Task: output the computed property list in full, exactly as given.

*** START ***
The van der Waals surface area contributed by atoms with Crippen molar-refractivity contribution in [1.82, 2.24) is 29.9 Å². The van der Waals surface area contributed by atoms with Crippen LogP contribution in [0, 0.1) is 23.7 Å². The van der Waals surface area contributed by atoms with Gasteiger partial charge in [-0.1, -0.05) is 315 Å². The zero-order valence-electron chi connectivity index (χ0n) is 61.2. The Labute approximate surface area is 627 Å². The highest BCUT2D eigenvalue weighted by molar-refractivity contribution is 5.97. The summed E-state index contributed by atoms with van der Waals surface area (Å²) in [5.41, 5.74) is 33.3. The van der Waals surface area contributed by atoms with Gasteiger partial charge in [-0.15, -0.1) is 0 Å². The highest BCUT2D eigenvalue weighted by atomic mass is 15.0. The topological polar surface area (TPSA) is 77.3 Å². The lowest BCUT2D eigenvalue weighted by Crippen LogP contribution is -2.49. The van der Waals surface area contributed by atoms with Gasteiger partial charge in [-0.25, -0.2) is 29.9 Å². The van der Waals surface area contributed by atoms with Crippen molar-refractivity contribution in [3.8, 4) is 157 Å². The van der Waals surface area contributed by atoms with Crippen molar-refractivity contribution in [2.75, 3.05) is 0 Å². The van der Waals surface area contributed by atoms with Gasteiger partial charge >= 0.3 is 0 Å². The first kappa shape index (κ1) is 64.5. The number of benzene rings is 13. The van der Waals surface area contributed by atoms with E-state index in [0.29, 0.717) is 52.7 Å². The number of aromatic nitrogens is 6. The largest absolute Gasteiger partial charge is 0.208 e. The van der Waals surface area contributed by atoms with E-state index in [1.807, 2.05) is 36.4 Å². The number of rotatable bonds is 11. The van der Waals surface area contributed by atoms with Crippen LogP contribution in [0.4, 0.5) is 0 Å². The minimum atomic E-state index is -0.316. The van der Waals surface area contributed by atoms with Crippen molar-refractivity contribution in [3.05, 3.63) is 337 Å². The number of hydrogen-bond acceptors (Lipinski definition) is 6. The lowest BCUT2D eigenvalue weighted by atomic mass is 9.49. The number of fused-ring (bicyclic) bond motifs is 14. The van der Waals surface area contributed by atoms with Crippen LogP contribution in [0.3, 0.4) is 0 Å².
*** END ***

The van der Waals surface area contributed by atoms with Crippen molar-refractivity contribution in [1.82, 2.24) is 29.9 Å². The van der Waals surface area contributed by atoms with Crippen LogP contribution in [0, 0.1) is 23.7 Å². The van der Waals surface area contributed by atoms with Gasteiger partial charge in [-0.1, -0.05) is 315 Å². The zero-order valence-electron chi connectivity index (χ0n) is 61.2. The Labute approximate surface area is 627 Å². The highest BCUT2D eigenvalue weighted by molar-refractivity contribution is 5.97. The summed E-state index contributed by atoms with van der Waals surface area (Å²) in [5.41, 5.74) is 33.3. The van der Waals surface area contributed by atoms with Gasteiger partial charge in [-0.15, -0.1) is 0 Å². The highest BCUT2D eigenvalue weighted by atomic mass is 15.0. The topological polar surface area (TPSA) is 77.3 Å². The lowest BCUT2D eigenvalue weighted by Crippen LogP contribution is -2.49. The van der Waals surface area contributed by atoms with Gasteiger partial charge in [-0.25, -0.2) is 29.9 Å². The van der Waals surface area contributed by atoms with Crippen molar-refractivity contribution in [3.8, 4) is 157 Å². The van der Waals surface area contributed by atoms with Crippen molar-refractivity contribution in [2.75, 3.05) is 0 Å². The van der Waals surface area contributed by atoms with Gasteiger partial charge >= 0.3 is 0 Å². The first kappa shape index (κ1) is 64.5. The number of benzene rings is 13. The van der Waals surface area contributed by atoms with E-state index in [0.29, 0.717) is 52.7 Å². The number of aromatic nitrogens is 6. The largest absolute Gasteiger partial charge is 0.208 e. The van der Waals surface area contributed by atoms with E-state index in [1.807, 2.05) is 36.4 Å². The number of rotatable bonds is 11. The van der Waals surface area contributed by atoms with Crippen LogP contribution in [0.4, 0.5) is 0 Å². The minimum atomic E-state index is -0.316. The van der Waals surface area contributed by atoms with Crippen molar-refractivity contribution in [3.05, 3.63) is 337 Å². The number of hydrogen-bond acceptors (Lipinski definition) is 6. The lowest BCUT2D eigenvalue weighted by atomic mass is 9.49. The number of fused-ring (bicyclic) bond motifs is 14. The van der Waals surface area contributed by atoms with Crippen LogP contribution in [0.3, 0.4) is 0 Å².